It was then that she learned that the cancer had recurred in her bones.
The crab complaint," he writes, "has recurred more than a dozen times in newspapers around the country.
The solemnity of his promise to Ellen, however, recurred to him in time to restrain his uplifted arm.
A thought had crossed Ormond's mind which recurred at this instant.
They had recurred to him many times, and in each instance his heart had undeniably responded in a tenderly sentimental way.
The thought of the letter which she had received during the day then recurred to him.
A vague suspicion, that had been born in the young man's mind immediately after his rescue from the river now recurred.
But the thought of his father's loss and his own share in it recurred often to his mind.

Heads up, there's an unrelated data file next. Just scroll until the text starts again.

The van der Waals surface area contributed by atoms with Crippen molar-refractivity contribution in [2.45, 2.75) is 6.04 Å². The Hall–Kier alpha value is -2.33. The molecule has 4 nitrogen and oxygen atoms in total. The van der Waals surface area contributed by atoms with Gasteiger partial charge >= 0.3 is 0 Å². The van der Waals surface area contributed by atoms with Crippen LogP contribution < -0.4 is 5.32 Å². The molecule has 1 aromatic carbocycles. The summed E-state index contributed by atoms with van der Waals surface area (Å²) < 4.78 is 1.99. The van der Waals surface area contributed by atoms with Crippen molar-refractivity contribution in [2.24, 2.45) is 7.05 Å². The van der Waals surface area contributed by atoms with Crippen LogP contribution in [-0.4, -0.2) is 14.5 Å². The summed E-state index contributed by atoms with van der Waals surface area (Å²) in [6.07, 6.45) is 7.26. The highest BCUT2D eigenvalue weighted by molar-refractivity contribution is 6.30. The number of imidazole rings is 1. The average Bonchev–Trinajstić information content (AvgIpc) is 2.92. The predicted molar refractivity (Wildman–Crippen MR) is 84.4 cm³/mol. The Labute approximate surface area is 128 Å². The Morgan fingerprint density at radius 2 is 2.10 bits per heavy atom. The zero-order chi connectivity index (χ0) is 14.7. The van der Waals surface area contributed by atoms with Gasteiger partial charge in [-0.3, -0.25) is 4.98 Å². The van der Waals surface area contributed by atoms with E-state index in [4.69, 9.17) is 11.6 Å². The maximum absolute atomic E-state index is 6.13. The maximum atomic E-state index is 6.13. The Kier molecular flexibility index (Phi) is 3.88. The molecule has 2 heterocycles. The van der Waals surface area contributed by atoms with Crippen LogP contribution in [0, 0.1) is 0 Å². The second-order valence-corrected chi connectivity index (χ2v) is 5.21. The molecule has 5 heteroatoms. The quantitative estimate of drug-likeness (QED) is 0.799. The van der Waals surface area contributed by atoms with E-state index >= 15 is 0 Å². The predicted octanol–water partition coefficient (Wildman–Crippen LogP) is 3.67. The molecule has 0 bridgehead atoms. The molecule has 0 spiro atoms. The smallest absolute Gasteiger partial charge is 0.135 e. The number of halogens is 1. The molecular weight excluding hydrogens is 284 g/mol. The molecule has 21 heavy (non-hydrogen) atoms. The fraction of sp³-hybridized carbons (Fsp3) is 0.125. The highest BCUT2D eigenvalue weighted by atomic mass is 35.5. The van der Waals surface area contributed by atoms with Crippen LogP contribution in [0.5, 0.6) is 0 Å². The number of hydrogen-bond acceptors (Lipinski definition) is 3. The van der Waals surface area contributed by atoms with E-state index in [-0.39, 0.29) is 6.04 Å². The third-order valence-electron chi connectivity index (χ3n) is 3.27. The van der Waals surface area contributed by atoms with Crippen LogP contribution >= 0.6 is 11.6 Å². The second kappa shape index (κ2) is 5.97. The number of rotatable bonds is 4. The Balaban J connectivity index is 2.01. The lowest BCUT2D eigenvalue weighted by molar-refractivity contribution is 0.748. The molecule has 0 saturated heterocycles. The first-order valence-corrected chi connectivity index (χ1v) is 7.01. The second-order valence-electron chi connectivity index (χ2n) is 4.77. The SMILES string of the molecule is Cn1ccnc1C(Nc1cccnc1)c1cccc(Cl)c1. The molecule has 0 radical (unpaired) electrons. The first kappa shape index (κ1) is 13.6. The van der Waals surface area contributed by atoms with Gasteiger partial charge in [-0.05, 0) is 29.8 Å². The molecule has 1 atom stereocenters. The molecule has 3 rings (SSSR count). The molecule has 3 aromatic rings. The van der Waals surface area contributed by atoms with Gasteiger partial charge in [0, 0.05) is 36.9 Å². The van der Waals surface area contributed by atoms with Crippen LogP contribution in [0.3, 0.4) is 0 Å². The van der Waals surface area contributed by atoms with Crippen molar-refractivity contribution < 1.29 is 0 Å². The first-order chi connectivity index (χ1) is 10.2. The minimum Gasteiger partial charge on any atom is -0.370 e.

Yet suddenly there recurred to me my own small part in this great tragedy.
The touching story of Evangeline recurred to me with terrible vividness.
late 14c., "recover from illness or suffering;" mid-15c., "to return" (to a place), from Latin recurrere "to return, run back, hasten back," figuratively "revert, recur," from re- "back, again" (see re-) + currere "to run" (see current (adj.)). Originally of persons; application to thoughts, ideas, etc. is recorded from 1620s. Meaning "happen again" is from 1670s. Related: Recurred; recurring.
recur re·cur (rĭ-kûr')
v. re·curred, re·cur·ring, re·curs
To happen, come up, or show up again or repeatedly.
To return to one's attention or memory.